VILLANOVA, Pa. — In the first seven months of 2019, there have been 22 shootings at schools in which someone has been injured or killed. In many instances, violent video games are attributed as the root cause, even though research and analysis proves otherwise.
Now, new research and two different studies from Villanova University professors show that people are likely to erroneously blame violent video games for school shootings when the perpetrator was White than when the shooter was Black. The research was conducted by Psychological and Brain Sciences professor Patrick Markey, PhD, and associate professor Erica Slotter, PhD at Villanova, as well as colleagues at Virginia Tech and the Pennsylvania State University. The research was just published by the American Psychological Association.
“Because video games are disproportionately blamed as a culprit for mass shootings committed by White perpetrators, video game “blaming” can be viewed as flagging a racial issue,” Markey said. “This is because there is a stereotypical association between racial minorities and violent crime.”
In the first study, researchers created a fictional story involving a teenager who was responsible for a mass shooting at a high school. Readers were told he was a fan of violent video games and had been taken into custody after the shooting. Each story also featured a mugshot of the individual, but two versions were created: one portrayed him as White and the other as Black. They found in this experiment that the perpetrator’s race causes individuals to blame video games more when the shooter is White than when the shooter is Black. Additionally, if the reader did not play video games, they were more likely to blame video games as the reason for the shooting.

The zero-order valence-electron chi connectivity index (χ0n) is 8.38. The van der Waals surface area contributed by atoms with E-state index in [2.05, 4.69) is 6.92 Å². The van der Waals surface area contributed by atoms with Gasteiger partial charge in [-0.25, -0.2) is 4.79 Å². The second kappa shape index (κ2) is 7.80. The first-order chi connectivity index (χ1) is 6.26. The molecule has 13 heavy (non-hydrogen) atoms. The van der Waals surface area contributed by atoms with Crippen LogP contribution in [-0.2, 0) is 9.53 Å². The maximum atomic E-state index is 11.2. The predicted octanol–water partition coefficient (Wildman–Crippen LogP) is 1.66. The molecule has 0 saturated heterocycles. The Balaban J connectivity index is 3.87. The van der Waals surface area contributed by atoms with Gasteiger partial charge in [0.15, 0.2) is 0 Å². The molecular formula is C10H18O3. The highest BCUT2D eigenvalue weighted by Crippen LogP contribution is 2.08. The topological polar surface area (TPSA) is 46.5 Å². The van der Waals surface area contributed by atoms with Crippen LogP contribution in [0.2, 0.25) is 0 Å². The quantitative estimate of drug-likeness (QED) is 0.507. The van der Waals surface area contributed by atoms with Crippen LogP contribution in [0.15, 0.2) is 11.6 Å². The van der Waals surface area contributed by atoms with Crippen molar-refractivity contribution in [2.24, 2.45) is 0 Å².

The second study examined over 200,000 news articles of 204 mass shootings between 1978 and 2018, committed by either White or Black perpetrators. For the purpose of the study, they defined a mass shooting as three or more victims, not including the shooter, and was not identified as gang, drug or organized crime related. They found video games were mentioned 8.5 times more often in school shootings when the perpetrators were White compared to when they were Black.
Overall, this research seems to suggest that members of the media and political leaders seem to gravitate towards video games being the cause of the shooting when the perpetrator does not fit the image of a person who might not commit a violent act.
“Media sources and audiences appear to be more receptive to alternate causes for mass shootings perpetrated by Whites than by members of minority groups,” says Markey. “Unfortunately, this disparity may have dire consequences, affecting not only perceptions of video games’ effects, but also reflecting disparities in the culpability we assign to criminals depending on their race.”